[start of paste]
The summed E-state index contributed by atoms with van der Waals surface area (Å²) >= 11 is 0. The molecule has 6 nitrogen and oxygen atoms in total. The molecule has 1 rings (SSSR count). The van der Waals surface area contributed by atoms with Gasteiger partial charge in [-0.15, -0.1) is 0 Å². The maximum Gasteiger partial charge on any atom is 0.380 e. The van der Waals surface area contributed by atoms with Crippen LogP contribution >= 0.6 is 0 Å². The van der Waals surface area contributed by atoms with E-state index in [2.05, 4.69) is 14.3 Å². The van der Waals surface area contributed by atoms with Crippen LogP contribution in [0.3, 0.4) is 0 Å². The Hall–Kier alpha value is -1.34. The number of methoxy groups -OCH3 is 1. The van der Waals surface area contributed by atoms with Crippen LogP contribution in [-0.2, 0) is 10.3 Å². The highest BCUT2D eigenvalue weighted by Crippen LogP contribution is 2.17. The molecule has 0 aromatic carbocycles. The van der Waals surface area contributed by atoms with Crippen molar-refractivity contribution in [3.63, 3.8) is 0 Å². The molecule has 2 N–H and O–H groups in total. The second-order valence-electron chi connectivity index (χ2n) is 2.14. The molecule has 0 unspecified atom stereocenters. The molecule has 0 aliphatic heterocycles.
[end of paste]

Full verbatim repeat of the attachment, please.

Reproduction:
The summed E-state index contributed by atoms with van der Waals surface area (Å²) >= 11 is 0. The molecule has 6 nitrogen and oxygen atoms in total. The molecule has 1 rings (SSSR count). The van der Waals surface area contributed by atoms with Gasteiger partial charge in [-0.15, -0.1) is 0 Å². The maximum Gasteiger partial charge on any atom is 0.380 e. The van der Waals surface area contributed by atoms with Crippen LogP contribution >= 0.6 is 0 Å². The van der Waals surface area contributed by atoms with E-state index in [2.05, 4.69) is 14.3 Å². The van der Waals surface area contributed by atoms with Crippen LogP contribution in [0.3, 0.4) is 0 Å². The Hall–Kier alpha value is -1.34. The number of methoxy groups -OCH3 is 1. The van der Waals surface area contributed by atoms with Crippen LogP contribution in [-0.2, 0) is 10.3 Å². The highest BCUT2D eigenvalue weighted by Crippen LogP contribution is 2.17. The molecule has 0 aromatic carbocycles. The van der Waals surface area contributed by atoms with Crippen molar-refractivity contribution in [3.63, 3.8) is 0 Å². The molecule has 2 N–H and O–H groups in total. The second-order valence-electron chi connectivity index (χ2n) is 2.14. The molecule has 0 unspecified atom stereocenters. The molecule has 0 aliphatic heterocycles.